Eureka: Friendly Fire

... in which the town continues to wrestle with the lingering effects of the Astraeus crew’s time in the Matrix.

Aftermath! I love dwelling on the aftermath! Even when it makes me cry. Or, perhaps, especially when it makes me cry. As much as I love the humor and quirkiness of Eureka, it is the characters, their relationships, and their emotional journeys that keep me coming back for more. I care deeply for my favorite Eurekans, and I want to share their joys and triumphs, as well as their heartaches. I’ve always appreciated that the writers seem to recognize this need, and when they bring the pain, they give the characters the space and time to grieve, allowing us to grieve with them.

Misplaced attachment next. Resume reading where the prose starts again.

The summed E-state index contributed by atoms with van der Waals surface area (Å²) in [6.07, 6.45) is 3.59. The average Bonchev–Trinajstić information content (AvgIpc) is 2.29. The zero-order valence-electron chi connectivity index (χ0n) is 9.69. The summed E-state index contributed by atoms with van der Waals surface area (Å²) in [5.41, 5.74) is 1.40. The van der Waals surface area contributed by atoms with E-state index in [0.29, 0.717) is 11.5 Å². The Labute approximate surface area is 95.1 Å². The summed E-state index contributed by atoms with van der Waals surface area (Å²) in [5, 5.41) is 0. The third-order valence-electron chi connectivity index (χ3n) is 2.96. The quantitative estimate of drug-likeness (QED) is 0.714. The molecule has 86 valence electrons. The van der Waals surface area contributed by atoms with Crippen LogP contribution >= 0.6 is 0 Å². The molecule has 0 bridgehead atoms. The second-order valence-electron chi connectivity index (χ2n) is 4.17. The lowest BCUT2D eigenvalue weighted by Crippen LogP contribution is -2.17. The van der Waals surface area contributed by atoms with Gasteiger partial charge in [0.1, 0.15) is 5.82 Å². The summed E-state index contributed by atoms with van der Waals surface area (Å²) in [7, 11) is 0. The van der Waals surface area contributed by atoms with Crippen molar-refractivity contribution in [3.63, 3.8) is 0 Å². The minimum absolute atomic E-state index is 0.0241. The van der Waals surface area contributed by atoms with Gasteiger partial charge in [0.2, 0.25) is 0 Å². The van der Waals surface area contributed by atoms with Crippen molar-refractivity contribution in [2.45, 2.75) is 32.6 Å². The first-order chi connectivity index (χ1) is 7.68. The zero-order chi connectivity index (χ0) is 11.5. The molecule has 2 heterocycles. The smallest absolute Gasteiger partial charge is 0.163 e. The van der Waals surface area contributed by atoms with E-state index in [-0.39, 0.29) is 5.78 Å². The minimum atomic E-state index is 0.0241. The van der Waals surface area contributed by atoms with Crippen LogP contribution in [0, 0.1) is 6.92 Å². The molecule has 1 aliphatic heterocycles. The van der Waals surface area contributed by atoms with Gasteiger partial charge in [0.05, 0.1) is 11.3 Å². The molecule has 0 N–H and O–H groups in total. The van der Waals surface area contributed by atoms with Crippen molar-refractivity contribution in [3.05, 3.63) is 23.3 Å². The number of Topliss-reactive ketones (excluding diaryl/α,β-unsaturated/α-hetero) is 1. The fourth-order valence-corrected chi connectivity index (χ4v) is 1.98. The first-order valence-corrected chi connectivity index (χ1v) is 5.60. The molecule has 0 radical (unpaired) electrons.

And yet, much as I want and appreciate a good grieving period, those closing moments between Fargo and Parrish made it awfully hard for me to psych myself up to rewatch this episode. They’ve done such a good job of occasionally showing the soft human underbelly for Parrish, that I knew Holly’s death had to be quite painful for him, too. Seeing him reach out to Fargo, both to offer and seek some measure of solace, was incredibly poignant. What more fitting memorial could those two give Holly than a game of Dungeons & Dragons? Perfect, and perfectly heartbreaking. I sobbed quietly for a good long while when the episode was over, and it took me a couple days before I could watch again.